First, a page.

The news on the climate front keeps getting worse.
Regarding the report released Monday by the United Nations’ Intergovernmental Panel on Climate Change, or IPCC, the headlines paint a dire picture: “Code Red for humanity,” was CNN’s banner for its coverage, quoting UN Secretary-General António Guterres; “Humans have pushed the climate into ‘unprecedented’ territory,” was how The Washington Post topped its story; “A Hotter Future Is Certain, Climate Panel Warns. But How Hot Is Up to Us,” warned The New York Times’ analysis.
All noted that even if nations of the world acted immediately to curb greenhouse gas emissions, enough damage is already done to guarantee a 1.5-degree Celsius rise in average global temperatures, or about 2.7 degrees Fahrenheit hotter.
The consequences of not rapidly and permanently cutting emissions, as The Post reported, are “increasingly catastrophic impacts.”
As we reported last year, North Carolina’s Climate Science Advisory Council’s 2020 assessment predicted warmer and wetter conditions with more flooding statewide and with coastal areas as risk from rising seas and increasingly frequent heavy downpours. At the time, our Kirk Ross interviewed State Climatologist Katie Dello about the report. She made it clear then that change was already happening.
“We’re feeling climate change now, so we don’t get to the luxury of talking about this as a future problem anymore,” she said. “It’s here in North Carolina. It’s here in our backyard and we’re seeing it through the sea level rise and extreme downpours.”
The IPCC’s summary of its findings for policymakers bears that out: “Human influence has warmed the climate at a rate that is unprecedented in at least the last 2000 years.” Some of the changes already happening, including sea level rise, are irreversible.
In 2019, atmospheric CO2 concentrations were higher than at any time in at least 2 million years, according to the summary, and concentrations of other greenhouse gases were higher than at any time in at least 800,000 years.
Global mean sea level has risen faster since 1900 than during any century in at least the last 3,000 years
Each of the last four decades has been successively warmer than any decade that preceded it since 1850.
It is likely that human behavior contributed to changing rainfall patterns since the mid-20th century, and mid-latitude storm tracks have shifted toward the poles in both hemispheres since the 1980s.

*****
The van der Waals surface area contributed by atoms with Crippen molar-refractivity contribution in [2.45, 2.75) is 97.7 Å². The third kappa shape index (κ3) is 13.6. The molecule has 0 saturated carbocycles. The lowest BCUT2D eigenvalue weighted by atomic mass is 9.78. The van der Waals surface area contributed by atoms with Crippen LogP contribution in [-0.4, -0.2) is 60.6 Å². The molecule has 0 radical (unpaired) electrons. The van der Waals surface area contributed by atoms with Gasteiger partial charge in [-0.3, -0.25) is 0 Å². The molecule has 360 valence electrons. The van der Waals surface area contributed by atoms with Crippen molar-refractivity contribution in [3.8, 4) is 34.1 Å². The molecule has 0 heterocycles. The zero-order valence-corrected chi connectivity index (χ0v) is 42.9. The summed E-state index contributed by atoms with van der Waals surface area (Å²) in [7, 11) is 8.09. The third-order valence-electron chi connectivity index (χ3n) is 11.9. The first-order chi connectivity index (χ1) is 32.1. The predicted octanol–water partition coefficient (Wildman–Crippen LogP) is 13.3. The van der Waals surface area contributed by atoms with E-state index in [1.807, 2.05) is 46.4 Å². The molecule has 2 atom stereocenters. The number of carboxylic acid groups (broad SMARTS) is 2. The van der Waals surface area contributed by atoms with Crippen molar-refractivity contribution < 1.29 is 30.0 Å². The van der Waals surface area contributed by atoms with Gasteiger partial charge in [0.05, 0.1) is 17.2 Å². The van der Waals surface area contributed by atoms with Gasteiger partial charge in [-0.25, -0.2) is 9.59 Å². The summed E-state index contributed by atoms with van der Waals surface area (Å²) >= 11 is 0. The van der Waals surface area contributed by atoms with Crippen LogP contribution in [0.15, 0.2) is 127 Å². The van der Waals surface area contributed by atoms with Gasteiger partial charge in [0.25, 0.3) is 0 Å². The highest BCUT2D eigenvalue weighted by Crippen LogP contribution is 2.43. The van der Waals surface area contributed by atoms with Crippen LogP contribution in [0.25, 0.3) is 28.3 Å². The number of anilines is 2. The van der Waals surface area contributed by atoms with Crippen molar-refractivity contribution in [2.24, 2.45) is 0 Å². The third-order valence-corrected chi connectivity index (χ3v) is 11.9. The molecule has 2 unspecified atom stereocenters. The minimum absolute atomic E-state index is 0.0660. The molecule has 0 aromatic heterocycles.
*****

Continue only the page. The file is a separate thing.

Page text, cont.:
The scientists say it is virtually certain that oceans have warmed just since the 1970s and it is extremely likely that human influence is the main driver. It is also virtually certain that human-caused CO2 emissions are the main driver of ocean acidification.
Coastal cities, towns and villages “are particularly affected” by climatic factors that have already changed and will continue to change, whatever happens with regard to emissions. That means increases in extreme heat, flooding rainstorms, coastal erosion and coastal flooding. Increasing relative sea levels are compounding the flood problems associated with storm surge and intense rainfall.
There’s still much we can do to limit the damage. As the Times phrased it, “humanity can still prevent the planet from getting even hotter.” Doing so will require what the IPCC report describes as “strong and sustained reductions” in emissions of carbon dioxide and other greenhouse gases. And even then, it could take two to three decades before global temperatures stabilize. But we will have at least taken steps to lessen the damage that would otherwise only be worse for our children and grandchildren.
And while there’s no silver lining, North Carolina, which still has a reputation for climate change denialism, has begun slowly moving in the right direction. As Coastal Review has reported in detail, debate here has shifted over the past decade from whether to do something to what should be done.
Officials released in 2020 the North Carolina Climate Risk Assessment and Resilience Plan as a comprehensive guide for addressing the risks of climate change to the state’s infrastructure and economy. The plan was hailed for addressing both the causes and effects and providing planning tools for local governments.
Also, the legislature has in recent sessions advanced bills that reflect a more comprehensive approach to flooding and stormwater management.
The House budget plan for the next two years would boost funding for the state’s Land and Water Fund and and other conservation programs with nearly $2 billion for flood prevention, resiliency and stormwater and wastewater infrastructure.
Meanwhile, new federal infrastructure and climate initiatives promise an even larger flow of funds if the state has programs in place to take advantage of it.
While these efforts offer numerous reasons for optimism, as the IPCC report states, the time to act on resiliency and the kind of carbon reductions that will truly make an impact for the next generation is now.
As we look ahead to the prospects outlined in the report and the state’s risk assessment, we know that what we do in the immediate future will have an impact on what the next generations face.
At Coastal Review, our role is not just to report on the impacts of the climate crisis, but to critically examine the plans, the science and proposed solutions in detail and to take a clear-eyed approach to the decisions at the state, federal and local levels that will affect our region and, ultimately, our planet.